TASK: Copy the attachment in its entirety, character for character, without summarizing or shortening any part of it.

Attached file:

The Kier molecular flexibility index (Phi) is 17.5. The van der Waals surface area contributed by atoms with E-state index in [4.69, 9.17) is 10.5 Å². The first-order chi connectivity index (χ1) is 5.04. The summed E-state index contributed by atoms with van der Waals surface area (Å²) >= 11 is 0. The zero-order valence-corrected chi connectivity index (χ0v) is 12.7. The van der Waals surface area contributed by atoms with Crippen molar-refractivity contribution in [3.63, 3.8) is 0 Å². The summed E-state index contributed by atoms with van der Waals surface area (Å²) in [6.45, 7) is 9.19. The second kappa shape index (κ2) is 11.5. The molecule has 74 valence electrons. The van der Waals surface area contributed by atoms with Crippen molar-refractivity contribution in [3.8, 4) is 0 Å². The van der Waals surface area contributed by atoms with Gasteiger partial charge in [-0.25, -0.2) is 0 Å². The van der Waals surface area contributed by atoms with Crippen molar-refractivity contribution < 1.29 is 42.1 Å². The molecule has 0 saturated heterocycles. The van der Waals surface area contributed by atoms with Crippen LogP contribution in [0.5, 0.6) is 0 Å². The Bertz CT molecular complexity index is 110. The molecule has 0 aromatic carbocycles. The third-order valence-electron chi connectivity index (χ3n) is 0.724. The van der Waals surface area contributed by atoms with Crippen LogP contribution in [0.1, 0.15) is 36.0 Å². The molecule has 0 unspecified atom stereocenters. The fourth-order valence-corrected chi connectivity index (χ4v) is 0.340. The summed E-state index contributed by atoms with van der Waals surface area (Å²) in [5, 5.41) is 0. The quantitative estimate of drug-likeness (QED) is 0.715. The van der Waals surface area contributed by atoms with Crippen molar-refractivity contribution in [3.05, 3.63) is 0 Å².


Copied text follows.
The Kier molecular flexibility index (Phi) is 17.5. The van der Waals surface area contributed by atoms with E-state index in [4.69, 9.17) is 10.5 Å². The first-order chi connectivity index (χ1) is 5.04. The summed E-state index contributed by atoms with van der Waals surface area (Å²) >= 11 is 0. The zero-order valence-corrected chi connectivity index (χ0v) is 12.7. The van der Waals surface area contributed by atoms with Crippen molar-refractivity contribution in [3.63, 3.8) is 0 Å². The summed E-state index contributed by atoms with van der Waals surface area (Å²) in [6.45, 7) is 9.19. The second kappa shape index (κ2) is 11.5. The molecule has 74 valence electrons. The van der Waals surface area contributed by atoms with Crippen molar-refractivity contribution in [3.8, 4) is 0 Å². The van der Waals surface area contributed by atoms with Gasteiger partial charge in [-0.25, -0.2) is 0 Å². The van der Waals surface area contributed by atoms with Crippen molar-refractivity contribution < 1.29 is 42.1 Å². The molecule has 0 saturated heterocycles. The van der Waals surface area contributed by atoms with Crippen LogP contribution in [0.5, 0.6) is 0 Å². The Bertz CT molecular complexity index is 110. The molecule has 0 aromatic carbocycles. The third-order valence-electron chi connectivity index (χ3n) is 0.724. The van der Waals surface area contributed by atoms with Crippen LogP contribution in [0.1, 0.15) is 36.0 Å². The molecule has 0 unspecified atom stereocenters. The fourth-order valence-corrected chi connectivity index (χ4v) is 0.340. The summed E-state index contributed by atoms with van der Waals surface area (Å²) in [5, 5.41) is 0. The quantitative estimate of drug-likeness (QED) is 0.715. The van der Waals surface area contributed by atoms with Crippen molar-refractivity contribution in [3.05, 3.63) is 0 Å².